Golly uses a statically embedded Lua interpreter (version 5.3.2) to execute .lua scripts. This lets you extend Golly's capabilities in lots of interesting ways.

Example scripts
Golly's scripting commands
Cell arrays
Rectangle arrays
Using the gplus package
Potential problems
Lua copyright notice

 
Example scripts

The Scripts folder supplied with Golly contains a number of example Lua scripts:

density.lua — calculates the density of the current pattern
draw-lines.lua — lets you draw one or more straight lines
envelope.lua — uses multiple layers to remember a pattern's live cells
flood-fill.lua — fills a clicked region with the current drawing state
giffer.lua — creates an animated GIF file using the current selection
goto.lua — goes to a given generation
gun-demo.lua — constructs a few spaceship guns
heisenburp.lua — illustrates the use of cloned layers
invert.lua — inverts all cell states in the current selection
make-torus.lua — makes a toroidal universe from the current selection
metafier.lua — converts the current selection into a meta pattern
move-object.lua — lets you move a connected group of live cells
move-selection.lua — lets you move the current selection
oscar.lua — detects oscillating patterns, including spaceships
pd-glider.lua — creates a set of pentadecathlon+glider collisions
pop-plot.lua — displays a plot of population versus time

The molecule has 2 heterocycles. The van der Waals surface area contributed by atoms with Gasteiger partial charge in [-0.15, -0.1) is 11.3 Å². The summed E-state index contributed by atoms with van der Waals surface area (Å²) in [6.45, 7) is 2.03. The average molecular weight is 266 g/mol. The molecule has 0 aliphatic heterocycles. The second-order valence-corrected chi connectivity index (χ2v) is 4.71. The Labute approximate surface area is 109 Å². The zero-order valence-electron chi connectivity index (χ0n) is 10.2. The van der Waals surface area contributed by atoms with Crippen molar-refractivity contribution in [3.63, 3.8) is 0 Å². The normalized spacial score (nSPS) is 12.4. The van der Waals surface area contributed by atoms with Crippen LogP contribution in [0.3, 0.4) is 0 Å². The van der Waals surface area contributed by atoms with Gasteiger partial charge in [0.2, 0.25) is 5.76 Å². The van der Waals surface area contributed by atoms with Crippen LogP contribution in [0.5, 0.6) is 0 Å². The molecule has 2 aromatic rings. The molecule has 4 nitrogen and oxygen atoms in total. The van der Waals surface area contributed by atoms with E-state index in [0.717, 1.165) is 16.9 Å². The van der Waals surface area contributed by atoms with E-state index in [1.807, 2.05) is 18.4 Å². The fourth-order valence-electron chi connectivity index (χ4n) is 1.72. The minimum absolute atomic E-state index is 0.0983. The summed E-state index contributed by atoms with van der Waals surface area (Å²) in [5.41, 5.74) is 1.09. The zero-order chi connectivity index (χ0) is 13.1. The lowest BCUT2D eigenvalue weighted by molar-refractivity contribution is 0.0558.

shift.lua — shifts the current selection by given x y amounts
slide-show.lua — displays all patterns in the Patterns folder
tile.lua — tiles the current selection with the pattern inside it
tile-with-clip.lua — tiles the current selection with the clipboard pattern

To run one of these scripts, tick the Show Files item in the File menu, open the Scripts/Lua folder and then simply click on the script's name. You can also select one of the Run items in the File menu. For a frequently used script you might like to assign a keyboard shortcut to run it (see Preferences > Keyboard).

When Golly starts up it looks for a script called golly-start.lua in the same directory as the Golly application and then in a user-specific data directory (see the getdir command for the likely path on your system). If the script is found then it is automatically executed.

There are a number of ways to abort a running script. Hit the escape key, or click on the stop button in the tool bar, or select the Stop item in the Control menu.

 
Golly's scripting commands

This section describes all the g.* commands that can be used in a script after including this line:

local g = golly()

Commands are grouped by function (filing, editing, control, viewing, layers and miscellaneous) or you can search for individual commands alphabetically:

addlayer
advance
autoupdate
check
clear
clone
continue
copy
cut
dellayer
doevent
duplicate
empty
error
evolve
exit
fit
fitsel
flip
getalgo
getbase
getcell
getcells
getclip
getclipstr
getcolor
getcolors
getcursor
getdir
getevent
getfiles
getgen
getheight
getlayer
getmag
getname
getoption
getpop
getpos
getrect
getrule
getselrect
getstep
getstring
getview
getwidth
getxy
hash
join
load
maxlayers
movelayer
new
note
numalgos
numlayers
numstates
open
opendialog
parse
paste
putcells
randfill
reset
rotate
run
save
savedialog